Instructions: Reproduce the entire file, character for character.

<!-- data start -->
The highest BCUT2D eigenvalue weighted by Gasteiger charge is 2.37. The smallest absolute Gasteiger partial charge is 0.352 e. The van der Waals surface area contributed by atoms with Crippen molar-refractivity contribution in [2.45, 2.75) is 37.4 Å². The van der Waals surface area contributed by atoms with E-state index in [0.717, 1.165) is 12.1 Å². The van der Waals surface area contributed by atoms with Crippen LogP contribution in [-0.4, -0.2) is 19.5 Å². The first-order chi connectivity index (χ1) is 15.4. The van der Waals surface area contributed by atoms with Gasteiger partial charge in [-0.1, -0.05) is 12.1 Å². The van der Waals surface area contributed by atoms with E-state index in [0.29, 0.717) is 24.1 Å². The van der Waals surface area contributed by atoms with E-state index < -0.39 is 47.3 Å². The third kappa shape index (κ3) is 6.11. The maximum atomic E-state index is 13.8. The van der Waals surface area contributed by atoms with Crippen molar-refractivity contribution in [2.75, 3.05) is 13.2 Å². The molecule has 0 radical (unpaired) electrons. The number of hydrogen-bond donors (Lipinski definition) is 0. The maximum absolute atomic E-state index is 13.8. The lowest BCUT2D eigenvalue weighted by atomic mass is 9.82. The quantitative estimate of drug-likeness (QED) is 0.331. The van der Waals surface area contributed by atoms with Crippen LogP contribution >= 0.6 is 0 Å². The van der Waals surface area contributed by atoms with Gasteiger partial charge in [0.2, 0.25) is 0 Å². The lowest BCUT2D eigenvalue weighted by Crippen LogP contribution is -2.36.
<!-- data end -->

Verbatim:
The highest BCUT2D eigenvalue weighted by Gasteiger charge is 2.37. The smallest absolute Gasteiger partial charge is 0.352 e. The van der Waals surface area contributed by atoms with Crippen molar-refractivity contribution in [2.45, 2.75) is 37.4 Å². The van der Waals surface area contributed by atoms with E-state index in [0.717, 1.165) is 12.1 Å². The van der Waals surface area contributed by atoms with Crippen LogP contribution in [-0.4, -0.2) is 19.5 Å². The first-order chi connectivity index (χ1) is 15.4. The van der Waals surface area contributed by atoms with Gasteiger partial charge in [-0.1, -0.05) is 12.1 Å². The van der Waals surface area contributed by atoms with E-state index in [0.29, 0.717) is 24.1 Å². The van der Waals surface area contributed by atoms with E-state index < -0.39 is 47.3 Å². The third kappa shape index (κ3) is 6.11. The maximum atomic E-state index is 13.8. The van der Waals surface area contributed by atoms with Crippen molar-refractivity contribution in [2.75, 3.05) is 13.2 Å². The molecule has 0 radical (unpaired) electrons. The number of hydrogen-bond donors (Lipinski definition) is 0. The maximum absolute atomic E-state index is 13.8. The lowest BCUT2D eigenvalue weighted by atomic mass is 9.82. The quantitative estimate of drug-likeness (QED) is 0.331. The van der Waals surface area contributed by atoms with Crippen LogP contribution >= 0.6 is 0 Å². The van der Waals surface area contributed by atoms with Gasteiger partial charge in [0.2, 0.25) is 0 Å². The lowest BCUT2D eigenvalue weighted by Crippen LogP contribution is -2.36.